Section 28 appears to be an attempt to emulate certain provisions found in the Securities Act (Ontario) (“OSA”); however, in our view, they diverge materially from the OSA provisions.
Section 28(5) of Bill 172 applies to “any person” whereas the equivalent provisions in section 76(1) of the OSA apply to a person in a “special relationship” with a “reporting issuer” (i.e., a public company). Persons or companies in a special relationship are a prescribed class of individuals. The provisions in the OSA are designed to prohibit individuals who have a preexisting relationship with a reporting issuer from trading using knowledge of “a material fact or material information” with respect to the reporting issuer that has not been generally disclosed. (Definitionally, “material” information and changes are those relating to the issuer that would reasonably be expected to have a significant effect on the market price or value of any of the securities of the issuer.) In contrast, Section 28(5) of Bill 172 imposes this obligation on persons with no preexisting relationship with the owners of the emission allowances or credits and on information of a broad and undefined character, however acquired.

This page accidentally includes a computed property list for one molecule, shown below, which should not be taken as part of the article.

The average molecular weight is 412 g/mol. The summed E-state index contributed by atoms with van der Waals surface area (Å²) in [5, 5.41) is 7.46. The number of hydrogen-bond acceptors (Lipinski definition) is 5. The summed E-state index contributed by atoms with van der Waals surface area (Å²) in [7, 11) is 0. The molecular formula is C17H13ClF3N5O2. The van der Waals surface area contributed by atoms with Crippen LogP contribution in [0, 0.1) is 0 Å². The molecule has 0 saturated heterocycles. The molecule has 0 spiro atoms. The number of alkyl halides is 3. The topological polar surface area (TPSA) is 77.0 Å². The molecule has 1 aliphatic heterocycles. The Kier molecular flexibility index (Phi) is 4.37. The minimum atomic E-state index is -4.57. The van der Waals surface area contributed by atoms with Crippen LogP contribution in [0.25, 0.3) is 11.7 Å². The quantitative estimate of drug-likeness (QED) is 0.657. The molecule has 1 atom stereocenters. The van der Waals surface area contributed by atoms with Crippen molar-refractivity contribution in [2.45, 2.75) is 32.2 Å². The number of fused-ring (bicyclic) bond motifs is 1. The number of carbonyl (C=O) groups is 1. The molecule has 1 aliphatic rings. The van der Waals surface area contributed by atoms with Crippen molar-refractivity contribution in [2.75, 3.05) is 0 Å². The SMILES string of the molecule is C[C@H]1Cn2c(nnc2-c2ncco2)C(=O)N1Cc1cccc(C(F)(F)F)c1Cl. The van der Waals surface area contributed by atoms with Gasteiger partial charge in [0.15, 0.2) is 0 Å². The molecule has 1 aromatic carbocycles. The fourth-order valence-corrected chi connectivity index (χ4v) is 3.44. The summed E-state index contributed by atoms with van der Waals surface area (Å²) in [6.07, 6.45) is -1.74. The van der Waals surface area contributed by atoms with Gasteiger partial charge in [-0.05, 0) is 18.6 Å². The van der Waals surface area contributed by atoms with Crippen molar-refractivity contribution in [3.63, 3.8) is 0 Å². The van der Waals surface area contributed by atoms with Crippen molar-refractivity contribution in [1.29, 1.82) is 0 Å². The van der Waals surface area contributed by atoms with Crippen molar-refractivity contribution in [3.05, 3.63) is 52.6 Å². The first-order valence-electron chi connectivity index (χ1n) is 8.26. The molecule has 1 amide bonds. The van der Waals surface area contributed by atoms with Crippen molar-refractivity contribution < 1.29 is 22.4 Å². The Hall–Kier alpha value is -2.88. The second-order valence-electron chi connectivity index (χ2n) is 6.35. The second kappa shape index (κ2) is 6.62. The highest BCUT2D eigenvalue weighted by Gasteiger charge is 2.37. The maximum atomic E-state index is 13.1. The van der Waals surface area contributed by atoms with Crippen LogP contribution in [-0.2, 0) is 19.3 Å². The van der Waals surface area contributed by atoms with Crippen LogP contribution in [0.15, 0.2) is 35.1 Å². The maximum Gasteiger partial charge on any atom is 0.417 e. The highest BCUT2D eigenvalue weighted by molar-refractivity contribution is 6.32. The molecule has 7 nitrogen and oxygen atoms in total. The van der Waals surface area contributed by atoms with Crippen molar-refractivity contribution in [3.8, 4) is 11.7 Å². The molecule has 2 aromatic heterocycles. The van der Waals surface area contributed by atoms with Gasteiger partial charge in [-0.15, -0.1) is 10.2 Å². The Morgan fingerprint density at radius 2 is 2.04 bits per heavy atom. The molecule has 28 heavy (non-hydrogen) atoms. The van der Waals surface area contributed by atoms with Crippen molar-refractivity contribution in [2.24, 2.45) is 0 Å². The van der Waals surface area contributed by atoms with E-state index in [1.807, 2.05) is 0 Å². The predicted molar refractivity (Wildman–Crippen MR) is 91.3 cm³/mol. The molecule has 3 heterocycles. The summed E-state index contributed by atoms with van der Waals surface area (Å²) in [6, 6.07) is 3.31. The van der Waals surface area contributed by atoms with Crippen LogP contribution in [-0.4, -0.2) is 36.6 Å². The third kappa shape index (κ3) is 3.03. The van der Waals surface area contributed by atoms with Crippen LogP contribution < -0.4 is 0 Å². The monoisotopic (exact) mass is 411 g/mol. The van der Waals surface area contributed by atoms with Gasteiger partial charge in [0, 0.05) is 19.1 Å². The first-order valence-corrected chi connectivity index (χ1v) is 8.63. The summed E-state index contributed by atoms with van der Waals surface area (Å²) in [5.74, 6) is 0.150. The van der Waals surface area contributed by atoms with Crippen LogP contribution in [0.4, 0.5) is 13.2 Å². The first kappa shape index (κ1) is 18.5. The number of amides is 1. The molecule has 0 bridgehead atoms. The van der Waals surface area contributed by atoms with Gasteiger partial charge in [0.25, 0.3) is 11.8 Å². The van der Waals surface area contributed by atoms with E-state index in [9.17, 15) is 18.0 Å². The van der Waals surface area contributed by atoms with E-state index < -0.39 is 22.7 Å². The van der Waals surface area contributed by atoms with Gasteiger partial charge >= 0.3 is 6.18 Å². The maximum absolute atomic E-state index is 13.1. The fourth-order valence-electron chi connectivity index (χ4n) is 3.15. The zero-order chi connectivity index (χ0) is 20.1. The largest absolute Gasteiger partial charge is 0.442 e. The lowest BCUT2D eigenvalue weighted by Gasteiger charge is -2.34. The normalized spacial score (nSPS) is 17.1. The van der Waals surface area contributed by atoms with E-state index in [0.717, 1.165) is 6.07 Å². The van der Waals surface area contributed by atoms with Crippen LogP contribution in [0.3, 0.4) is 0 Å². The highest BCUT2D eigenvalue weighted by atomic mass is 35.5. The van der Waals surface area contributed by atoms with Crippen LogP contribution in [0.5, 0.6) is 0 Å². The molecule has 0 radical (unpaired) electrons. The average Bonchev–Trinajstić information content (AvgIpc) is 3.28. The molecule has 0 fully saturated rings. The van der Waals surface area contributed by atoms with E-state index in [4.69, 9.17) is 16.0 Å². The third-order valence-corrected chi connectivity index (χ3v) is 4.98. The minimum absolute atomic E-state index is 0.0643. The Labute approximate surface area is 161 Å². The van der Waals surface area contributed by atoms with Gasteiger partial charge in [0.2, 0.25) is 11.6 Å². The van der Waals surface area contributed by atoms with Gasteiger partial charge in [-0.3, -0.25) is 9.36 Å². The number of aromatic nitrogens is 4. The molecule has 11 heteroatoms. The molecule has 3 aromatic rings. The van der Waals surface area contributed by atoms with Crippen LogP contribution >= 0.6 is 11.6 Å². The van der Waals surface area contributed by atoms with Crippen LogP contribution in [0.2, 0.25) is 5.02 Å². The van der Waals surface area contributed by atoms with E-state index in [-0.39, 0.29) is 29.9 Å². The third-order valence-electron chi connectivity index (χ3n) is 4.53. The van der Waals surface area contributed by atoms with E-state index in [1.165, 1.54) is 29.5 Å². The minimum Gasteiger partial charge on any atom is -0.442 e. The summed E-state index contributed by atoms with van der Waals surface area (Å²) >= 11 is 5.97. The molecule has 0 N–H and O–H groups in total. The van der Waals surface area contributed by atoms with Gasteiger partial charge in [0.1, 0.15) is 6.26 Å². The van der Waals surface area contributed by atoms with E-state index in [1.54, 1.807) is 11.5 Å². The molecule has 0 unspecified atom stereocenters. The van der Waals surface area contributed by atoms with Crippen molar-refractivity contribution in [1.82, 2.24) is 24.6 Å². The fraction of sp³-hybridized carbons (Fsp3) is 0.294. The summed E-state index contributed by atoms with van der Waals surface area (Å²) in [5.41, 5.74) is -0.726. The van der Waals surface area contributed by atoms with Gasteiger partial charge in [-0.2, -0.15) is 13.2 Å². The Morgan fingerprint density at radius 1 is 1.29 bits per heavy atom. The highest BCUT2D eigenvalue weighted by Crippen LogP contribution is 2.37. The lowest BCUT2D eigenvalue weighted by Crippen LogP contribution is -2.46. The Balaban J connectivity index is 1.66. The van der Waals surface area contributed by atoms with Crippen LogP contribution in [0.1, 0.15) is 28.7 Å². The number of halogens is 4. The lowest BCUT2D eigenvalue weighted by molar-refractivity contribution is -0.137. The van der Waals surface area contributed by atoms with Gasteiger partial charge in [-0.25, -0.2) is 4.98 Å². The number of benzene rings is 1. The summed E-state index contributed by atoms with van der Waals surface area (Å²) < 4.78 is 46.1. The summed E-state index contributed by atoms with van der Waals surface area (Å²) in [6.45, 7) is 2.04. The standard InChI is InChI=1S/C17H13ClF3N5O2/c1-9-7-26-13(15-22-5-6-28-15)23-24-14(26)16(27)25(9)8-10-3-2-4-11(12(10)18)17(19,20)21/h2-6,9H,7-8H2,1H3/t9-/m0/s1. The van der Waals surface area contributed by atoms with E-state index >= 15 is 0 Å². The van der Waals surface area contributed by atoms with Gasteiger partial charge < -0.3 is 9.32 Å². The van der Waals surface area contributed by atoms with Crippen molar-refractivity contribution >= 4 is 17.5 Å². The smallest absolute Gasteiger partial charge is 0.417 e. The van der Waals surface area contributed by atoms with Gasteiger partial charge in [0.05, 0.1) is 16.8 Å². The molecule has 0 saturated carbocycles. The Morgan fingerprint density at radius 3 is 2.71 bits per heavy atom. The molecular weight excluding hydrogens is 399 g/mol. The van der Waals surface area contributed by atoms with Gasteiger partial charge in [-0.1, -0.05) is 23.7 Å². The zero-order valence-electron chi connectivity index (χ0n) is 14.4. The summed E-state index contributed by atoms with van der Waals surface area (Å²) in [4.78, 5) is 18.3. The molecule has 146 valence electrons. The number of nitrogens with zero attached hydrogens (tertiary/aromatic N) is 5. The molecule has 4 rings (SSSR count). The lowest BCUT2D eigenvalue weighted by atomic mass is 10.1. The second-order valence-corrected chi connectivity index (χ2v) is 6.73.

Notably, the OSA provisions apply to “reporting issuers” and not to all issuers in the Ontario markets. Reporting issuers have public disclosure obligations under the OSA; in contrast carbon market participants under Bill 172 are not subject to any such comparable obligations.
The OSA imposes a duty on reporting issuers to disclose “material information” and “material changes”. These provisions are designed to ensure that all participants in the market trade on the same information. There is no duty to disclose information under Bill 172; in fact the opposite appears to be true. See also the provisions prohibiting the disclosure of any information prior to an auction (Sections 31(6) and (7) of Bill 172).
Since there is no similar requirement for disclosure under Bill 172 this means that trading would have to take place in a vacuum with imperfect information.
We note, in addition, that Sections 28(3) and (4) prohibit the making of certain statements; what constitutes a “statement” is not defined (i.e., the medium and context) nor to whom such a statement cannot be made. As well, the prohibition applies to “any person”, no matter how engaged, if at all, in the trading of allowances or credits. In contrast, under the OSA, offences and civil liability for misleading statements are premised on concepts that are tightly defined and rigorous, both for certainty and transparency purposes.
Arguably all of the above provisions would have the effect of undermining the purpose of “market mechanism” and no true market for the emission allowances and credits could develop in Ontario.
We suggest, in the alternative to the approach in Bill 172, an approach to regulation like that set out in section 95921(e) of the California cap and trade system regulations which attempts a more principled and differentially tighter approach to regulation in this area:
“Section 95921 Conduct of Trade (e) General Prohibitions on Trading: